Skip to main content

Former USGA president Campbell dies at 90

William C. Campbell
Getty Images

Among the greatest figures in the history of amateur golf in the United States, former USGA president William C. Campbell died in his home Friday at the age of 90.

A lifelong amateur, Campbell participated in eight Walker Cups from 1951-1975, compiling a 7-0-1 individual record in singles play. The West Virginia native also played in 33 consecutive U.S. Amateurs from 1941-1977, including his win in 1964 at Canterbury Golf Club at the age of 41. Campbell also added U.S. Senior Amateur titles in both 1979 and 1980.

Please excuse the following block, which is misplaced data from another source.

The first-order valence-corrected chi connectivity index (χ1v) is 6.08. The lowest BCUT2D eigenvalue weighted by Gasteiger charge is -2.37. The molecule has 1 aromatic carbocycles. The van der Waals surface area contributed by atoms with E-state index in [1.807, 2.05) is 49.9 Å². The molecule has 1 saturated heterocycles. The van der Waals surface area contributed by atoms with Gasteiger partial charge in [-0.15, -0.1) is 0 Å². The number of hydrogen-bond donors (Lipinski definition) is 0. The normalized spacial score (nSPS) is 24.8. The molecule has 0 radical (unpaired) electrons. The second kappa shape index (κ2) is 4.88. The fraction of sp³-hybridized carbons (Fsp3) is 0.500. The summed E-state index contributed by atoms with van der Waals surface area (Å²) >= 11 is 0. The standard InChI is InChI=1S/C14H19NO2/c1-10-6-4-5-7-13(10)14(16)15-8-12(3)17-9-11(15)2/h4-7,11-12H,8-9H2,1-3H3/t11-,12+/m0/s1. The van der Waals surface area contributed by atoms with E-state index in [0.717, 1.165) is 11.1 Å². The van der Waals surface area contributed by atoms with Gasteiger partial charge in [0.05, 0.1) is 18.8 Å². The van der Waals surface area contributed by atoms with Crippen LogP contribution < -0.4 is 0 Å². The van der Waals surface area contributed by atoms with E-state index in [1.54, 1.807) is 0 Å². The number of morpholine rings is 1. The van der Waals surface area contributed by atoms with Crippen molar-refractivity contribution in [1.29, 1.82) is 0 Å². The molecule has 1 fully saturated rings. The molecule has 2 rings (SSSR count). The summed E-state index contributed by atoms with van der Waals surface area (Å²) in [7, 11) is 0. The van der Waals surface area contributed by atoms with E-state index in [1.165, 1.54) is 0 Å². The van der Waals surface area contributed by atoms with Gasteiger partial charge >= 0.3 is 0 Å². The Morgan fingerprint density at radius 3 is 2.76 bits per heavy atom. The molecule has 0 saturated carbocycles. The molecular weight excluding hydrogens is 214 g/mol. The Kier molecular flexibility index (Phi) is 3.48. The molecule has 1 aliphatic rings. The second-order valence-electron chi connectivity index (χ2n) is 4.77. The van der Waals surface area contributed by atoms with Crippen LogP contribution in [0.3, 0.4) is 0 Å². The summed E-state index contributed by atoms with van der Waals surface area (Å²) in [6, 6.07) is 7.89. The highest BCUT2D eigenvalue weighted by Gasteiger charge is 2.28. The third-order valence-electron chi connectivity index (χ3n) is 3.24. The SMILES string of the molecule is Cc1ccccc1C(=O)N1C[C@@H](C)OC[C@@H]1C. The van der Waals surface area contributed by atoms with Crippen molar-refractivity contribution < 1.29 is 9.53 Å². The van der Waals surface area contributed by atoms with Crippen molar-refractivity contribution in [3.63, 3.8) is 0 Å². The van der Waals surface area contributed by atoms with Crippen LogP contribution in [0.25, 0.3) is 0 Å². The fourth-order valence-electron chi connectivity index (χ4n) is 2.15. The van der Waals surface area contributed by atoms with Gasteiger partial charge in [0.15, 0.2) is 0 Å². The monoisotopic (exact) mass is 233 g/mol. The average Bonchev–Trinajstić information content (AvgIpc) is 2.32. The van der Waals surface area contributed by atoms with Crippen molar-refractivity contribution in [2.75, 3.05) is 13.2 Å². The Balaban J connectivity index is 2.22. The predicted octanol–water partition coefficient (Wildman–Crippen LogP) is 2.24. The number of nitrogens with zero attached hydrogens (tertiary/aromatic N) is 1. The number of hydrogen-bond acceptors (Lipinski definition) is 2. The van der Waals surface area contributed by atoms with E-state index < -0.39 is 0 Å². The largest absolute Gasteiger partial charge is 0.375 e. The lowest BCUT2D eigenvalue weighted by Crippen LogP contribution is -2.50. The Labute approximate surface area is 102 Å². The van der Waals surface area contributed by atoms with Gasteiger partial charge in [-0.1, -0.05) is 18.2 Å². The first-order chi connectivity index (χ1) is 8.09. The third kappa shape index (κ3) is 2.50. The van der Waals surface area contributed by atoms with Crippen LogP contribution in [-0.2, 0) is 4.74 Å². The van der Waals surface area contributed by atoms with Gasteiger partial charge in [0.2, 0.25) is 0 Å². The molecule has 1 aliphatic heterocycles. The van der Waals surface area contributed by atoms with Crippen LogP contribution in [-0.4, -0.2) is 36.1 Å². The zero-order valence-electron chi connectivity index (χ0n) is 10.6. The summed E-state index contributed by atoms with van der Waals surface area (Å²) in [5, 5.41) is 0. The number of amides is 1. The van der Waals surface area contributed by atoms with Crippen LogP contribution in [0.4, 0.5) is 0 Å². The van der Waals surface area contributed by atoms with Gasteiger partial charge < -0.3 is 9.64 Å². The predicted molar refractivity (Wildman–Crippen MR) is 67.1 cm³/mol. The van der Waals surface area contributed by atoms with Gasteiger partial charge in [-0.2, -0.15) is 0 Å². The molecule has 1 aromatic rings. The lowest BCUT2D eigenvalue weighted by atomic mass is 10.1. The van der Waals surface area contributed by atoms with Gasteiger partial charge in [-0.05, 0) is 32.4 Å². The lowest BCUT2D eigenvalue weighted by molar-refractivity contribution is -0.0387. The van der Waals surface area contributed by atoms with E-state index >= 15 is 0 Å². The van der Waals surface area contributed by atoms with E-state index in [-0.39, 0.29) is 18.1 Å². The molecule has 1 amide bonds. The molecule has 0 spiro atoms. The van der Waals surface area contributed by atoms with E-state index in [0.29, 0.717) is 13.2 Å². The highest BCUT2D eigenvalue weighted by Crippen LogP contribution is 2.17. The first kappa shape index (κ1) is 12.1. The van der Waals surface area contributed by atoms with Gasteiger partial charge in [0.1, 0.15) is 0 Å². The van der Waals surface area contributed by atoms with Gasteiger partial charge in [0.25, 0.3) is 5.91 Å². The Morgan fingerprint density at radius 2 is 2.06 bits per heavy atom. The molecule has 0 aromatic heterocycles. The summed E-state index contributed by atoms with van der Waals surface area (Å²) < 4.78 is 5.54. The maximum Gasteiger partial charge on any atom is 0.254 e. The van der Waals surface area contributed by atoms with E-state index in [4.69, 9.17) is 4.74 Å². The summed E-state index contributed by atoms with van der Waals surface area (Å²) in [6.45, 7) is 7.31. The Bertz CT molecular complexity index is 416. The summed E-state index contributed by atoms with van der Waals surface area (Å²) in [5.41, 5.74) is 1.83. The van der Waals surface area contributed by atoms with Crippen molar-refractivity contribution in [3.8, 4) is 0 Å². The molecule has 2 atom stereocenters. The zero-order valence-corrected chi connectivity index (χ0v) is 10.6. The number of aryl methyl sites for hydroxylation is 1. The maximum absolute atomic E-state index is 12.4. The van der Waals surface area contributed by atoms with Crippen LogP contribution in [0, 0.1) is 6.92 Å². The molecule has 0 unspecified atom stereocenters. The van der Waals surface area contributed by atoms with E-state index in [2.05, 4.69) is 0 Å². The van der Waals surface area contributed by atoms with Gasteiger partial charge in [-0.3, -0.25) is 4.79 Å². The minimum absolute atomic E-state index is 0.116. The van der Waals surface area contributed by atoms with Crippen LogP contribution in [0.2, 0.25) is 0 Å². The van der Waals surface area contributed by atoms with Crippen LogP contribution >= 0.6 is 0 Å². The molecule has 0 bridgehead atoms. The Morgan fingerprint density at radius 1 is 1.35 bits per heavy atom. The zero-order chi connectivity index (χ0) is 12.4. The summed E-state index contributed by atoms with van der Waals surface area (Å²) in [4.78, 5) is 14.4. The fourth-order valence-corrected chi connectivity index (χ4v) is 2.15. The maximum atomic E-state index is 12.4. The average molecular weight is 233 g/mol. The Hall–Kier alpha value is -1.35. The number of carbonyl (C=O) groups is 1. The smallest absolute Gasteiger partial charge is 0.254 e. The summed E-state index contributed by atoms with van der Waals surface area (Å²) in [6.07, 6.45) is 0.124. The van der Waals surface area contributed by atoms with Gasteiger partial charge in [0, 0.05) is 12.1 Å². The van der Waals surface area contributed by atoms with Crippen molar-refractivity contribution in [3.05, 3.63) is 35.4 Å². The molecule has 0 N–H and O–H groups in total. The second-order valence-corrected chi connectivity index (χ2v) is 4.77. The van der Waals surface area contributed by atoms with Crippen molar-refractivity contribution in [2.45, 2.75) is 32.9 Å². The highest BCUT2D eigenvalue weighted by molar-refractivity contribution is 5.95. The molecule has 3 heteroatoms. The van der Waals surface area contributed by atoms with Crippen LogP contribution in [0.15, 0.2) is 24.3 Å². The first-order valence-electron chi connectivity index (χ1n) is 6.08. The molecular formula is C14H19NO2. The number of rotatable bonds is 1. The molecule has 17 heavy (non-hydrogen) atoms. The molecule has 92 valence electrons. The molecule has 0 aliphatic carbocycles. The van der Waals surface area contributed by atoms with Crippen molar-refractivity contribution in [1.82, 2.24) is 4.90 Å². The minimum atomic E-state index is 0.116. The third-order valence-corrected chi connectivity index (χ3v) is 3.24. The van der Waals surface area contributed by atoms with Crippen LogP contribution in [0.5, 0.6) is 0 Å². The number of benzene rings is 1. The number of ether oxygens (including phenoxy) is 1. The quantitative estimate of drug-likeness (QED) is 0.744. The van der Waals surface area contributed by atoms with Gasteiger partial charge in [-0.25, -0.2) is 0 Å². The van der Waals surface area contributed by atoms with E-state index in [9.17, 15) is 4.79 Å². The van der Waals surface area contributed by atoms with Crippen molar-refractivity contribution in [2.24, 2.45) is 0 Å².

Campbell's distinguished playing career was complemented by his service to the game with the USGA. After twice serving on the governing body's executive commmittee, Campbell worked as USGA vice president from 1980-81 before assuming the position of president from 1982-83. An inductee into the World Golf Hall of Fame in 1990, Campbell was also elected captain of the Royal & Ancient Golf Club of St. Andrews in 1987.

'Mr. Campbell was one of the game's great champions and finest gentlemen,' said USGA executive director Mike Davis as part of a released statement. 'His contributions to amateur golf and to the USGA have been many and profound.'

Campbell's efforts in the game of golf also resulted in a series of high honors, including the Bob Jones Award, which he received from the USGA in 1956, as well as the Old Tom Morris Award, granted in 1991 from the Golf Course Superintendents Association of America.